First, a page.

Derbyshire

Derbyshire is a county in the East Midlands of England. It includes much of the Peak District National Park, the southern end of the Pennine range of hills, and part of the National Forest. It borders Greater Manchester to the north-west, West Yorkshire to the north, South Yorkshire to the north-east, Nottinghamshire to the east, Leicestershire to the south-east, Staffordshire to the west and south-west, and Cheshire to the west. Kinder Scout, at 636 metres (2,087 ft), is the highest point and Trent Meadows, where the River Trent leaves Derbyshire, the lowest at 27 metres (89 ft). The north–south River Derwent is the longest river at 66 mi (106 km). In 2003 the Ordnance Survey named Church Flatts Farm at Coton in the Elms near Swadlincote as Britain's furthest point from the sea. Derby is a unitary authority area, but remains part of the ceremonial county. The non-metropolitan county has 30 towns of 10,000–100,000 inhabitants, but much sparsely populated farming upland.


Derbyshire is a county in the East Midlands of England. It includes much of the Peak District National Park, the southern end of the Pennine range of hills, and part of the National Forest. It borders Greater Manchester to the north-west, West Yorkshire to the north, South Yorkshire to the north-east, Nottinghamshire to the east, Leicestershire to the south-east, Staffordshire to the west and south-west, and Cheshire to the west. Kinder Scout, at 636 metres (2,087 ft), is the highest point and Trent Meadows, where the River Trent leaves Derbyshire, the lowest at 27 metres (89 ft). The north–south River Derwent is the longest river at 66 mi (106 km). In 2003 the Ordnance Survey named Church Flatts Farm at Coton in the Elms near Swadlincote as Britain's furthest point from the sea. Derby is a unitary authority area, but remains part of the ceremonial county. The non-metropolitan county has 30 towns of 10,000–100,000 inhabitants, but much sparsely populated farming upland.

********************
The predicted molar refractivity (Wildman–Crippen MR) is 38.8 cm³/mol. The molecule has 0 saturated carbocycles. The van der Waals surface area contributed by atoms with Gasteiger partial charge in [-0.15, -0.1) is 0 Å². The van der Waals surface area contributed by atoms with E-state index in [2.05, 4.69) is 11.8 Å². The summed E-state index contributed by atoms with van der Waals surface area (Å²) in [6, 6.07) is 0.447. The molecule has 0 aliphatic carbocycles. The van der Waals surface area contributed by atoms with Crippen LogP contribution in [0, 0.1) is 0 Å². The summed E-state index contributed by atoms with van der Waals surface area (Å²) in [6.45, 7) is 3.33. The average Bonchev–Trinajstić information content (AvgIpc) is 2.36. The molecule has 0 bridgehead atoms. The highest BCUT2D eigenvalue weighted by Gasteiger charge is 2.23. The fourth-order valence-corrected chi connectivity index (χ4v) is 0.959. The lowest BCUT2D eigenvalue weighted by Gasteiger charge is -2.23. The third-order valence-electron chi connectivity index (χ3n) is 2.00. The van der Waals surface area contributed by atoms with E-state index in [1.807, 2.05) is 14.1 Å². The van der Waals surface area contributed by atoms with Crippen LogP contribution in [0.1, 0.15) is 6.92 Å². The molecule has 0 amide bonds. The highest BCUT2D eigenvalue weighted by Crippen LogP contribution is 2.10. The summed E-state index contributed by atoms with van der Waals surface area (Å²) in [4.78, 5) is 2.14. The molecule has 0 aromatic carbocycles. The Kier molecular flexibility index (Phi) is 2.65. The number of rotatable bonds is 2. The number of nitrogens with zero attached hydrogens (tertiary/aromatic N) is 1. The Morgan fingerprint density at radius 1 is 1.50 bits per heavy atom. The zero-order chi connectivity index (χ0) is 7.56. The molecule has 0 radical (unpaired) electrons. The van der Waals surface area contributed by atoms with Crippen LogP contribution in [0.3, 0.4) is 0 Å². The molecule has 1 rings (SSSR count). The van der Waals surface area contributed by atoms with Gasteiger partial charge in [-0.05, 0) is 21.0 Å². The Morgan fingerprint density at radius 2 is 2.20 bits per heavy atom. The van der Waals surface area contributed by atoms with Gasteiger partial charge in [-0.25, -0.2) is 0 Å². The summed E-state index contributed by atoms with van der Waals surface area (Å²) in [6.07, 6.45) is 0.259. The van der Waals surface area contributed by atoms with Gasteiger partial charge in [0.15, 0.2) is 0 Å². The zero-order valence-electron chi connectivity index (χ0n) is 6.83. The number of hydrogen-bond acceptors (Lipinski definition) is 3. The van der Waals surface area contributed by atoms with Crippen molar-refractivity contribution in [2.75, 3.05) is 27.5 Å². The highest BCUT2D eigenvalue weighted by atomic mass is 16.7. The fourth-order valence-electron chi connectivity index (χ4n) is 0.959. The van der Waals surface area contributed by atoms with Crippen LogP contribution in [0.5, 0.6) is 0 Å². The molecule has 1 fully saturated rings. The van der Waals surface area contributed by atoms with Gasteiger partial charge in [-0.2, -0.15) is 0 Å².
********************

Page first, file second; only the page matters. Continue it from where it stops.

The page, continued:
Read article on Wikipedia